• micronaut on December 6, 2012 at 8:05 pm

      This was a problem I had getting corrections. You can either provide pdf, which people can add comments to in adobe reader, but for document collaboration it’s hard if not everybody is using it. the latex files themselves are flat text files so easy to share, but they contain all the latex coding.

      LaTeX code is still quite human readable, and people can drop in plain text which would just need the formatting codes dropping in for references, bold, italics etc.

      not ideal though if everybody else is using Word.

  2. micronaut on December 5, 2012 at 9:58 am

    LaTeX was one of the most useful skills I picked up during my PhD. The learning curve is more of a vertical wall, but once crossed it’s so much quicker, and more reliable than using Office it’s not quantifiable. I would go as far as to say you cannot write a thesis in MS Word. It’s too big and complex.

    During my PhD I was working in the lab up until the last 6 weeks of the program, at which point I was throwing data into chapters as it was coming off the machines. I didn’t have to worry about dropping an image in, renaming all the figure numbers, re-formatting, paragraphs jumping around the pages, etc. Also, my colleagues spent the last month sorting out references. As I read articles over the years I dropped them into Mendeley, then referenced them in the text while writing. I never once considered formatting the index, references, lists of tables etc. I never wrote them.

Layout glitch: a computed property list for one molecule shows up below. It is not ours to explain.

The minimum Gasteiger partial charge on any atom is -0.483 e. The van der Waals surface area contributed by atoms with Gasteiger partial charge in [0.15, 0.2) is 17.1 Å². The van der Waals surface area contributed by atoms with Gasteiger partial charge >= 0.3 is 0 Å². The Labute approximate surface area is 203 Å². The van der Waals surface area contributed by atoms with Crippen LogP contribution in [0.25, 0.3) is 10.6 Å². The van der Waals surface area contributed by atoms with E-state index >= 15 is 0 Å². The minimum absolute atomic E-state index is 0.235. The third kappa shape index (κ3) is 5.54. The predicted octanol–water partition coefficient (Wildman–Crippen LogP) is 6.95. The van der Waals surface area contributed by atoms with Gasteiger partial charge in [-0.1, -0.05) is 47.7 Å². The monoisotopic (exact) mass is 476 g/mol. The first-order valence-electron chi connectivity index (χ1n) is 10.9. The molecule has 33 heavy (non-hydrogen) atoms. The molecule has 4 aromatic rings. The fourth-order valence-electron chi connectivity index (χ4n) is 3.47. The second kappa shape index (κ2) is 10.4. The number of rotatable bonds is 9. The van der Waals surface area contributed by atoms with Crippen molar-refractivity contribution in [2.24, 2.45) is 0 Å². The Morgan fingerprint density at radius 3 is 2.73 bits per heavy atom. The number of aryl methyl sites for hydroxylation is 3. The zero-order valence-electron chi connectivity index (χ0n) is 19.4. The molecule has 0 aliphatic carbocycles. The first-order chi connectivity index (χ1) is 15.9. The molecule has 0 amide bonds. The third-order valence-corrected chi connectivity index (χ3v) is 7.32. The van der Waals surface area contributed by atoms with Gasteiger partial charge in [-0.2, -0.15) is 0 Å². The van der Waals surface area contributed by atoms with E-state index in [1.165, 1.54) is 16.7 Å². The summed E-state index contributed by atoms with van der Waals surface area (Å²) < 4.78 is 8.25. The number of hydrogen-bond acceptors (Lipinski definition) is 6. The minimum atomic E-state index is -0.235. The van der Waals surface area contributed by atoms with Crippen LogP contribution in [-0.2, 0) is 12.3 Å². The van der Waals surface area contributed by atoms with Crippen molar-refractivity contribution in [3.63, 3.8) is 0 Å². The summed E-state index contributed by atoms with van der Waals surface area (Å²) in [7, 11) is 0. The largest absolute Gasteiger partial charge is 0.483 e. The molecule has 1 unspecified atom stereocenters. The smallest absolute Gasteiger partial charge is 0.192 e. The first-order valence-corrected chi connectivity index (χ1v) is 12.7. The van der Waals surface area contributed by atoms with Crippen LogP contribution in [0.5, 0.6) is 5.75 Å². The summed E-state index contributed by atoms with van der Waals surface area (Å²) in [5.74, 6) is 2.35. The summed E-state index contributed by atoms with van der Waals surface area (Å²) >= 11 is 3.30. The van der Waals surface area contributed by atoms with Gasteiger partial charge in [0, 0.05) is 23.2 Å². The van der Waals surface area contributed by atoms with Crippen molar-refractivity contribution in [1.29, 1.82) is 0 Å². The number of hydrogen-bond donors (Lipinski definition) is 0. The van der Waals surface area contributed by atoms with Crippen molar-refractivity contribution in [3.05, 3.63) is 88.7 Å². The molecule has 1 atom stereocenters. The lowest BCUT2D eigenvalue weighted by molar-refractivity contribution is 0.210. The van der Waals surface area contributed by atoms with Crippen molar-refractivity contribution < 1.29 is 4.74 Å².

I literally wrote the last words 24 hours before submission in the lab, hit compile, and emailed the pdf to the printers for collection in the morning (I wouldn’t recommend this of course!).

    LaTeX makes writing about writing, and not about formatting and dragging things around a GUI that hates you. You just type, and type and type.

    I found the template over at Sunil’s Garden really useful to jump start into aLaTeX thesis: http://www.sunilpatel.co.uk/thesis-template/

    • LeBiochimiste on December 7, 2012 at 11:48 pm

      I used that template too for my PhD thesis. Very well done.

      Steep, but short learning curve to get started. Then everything went much simpler than for my colleagues who struggled constantly with the formatting in your regular word processor.

      Like mentioned below, document collaboration becomes more difficult if your PI only uses your regular word processor. Then take the challenge of convincing him to make the switch too!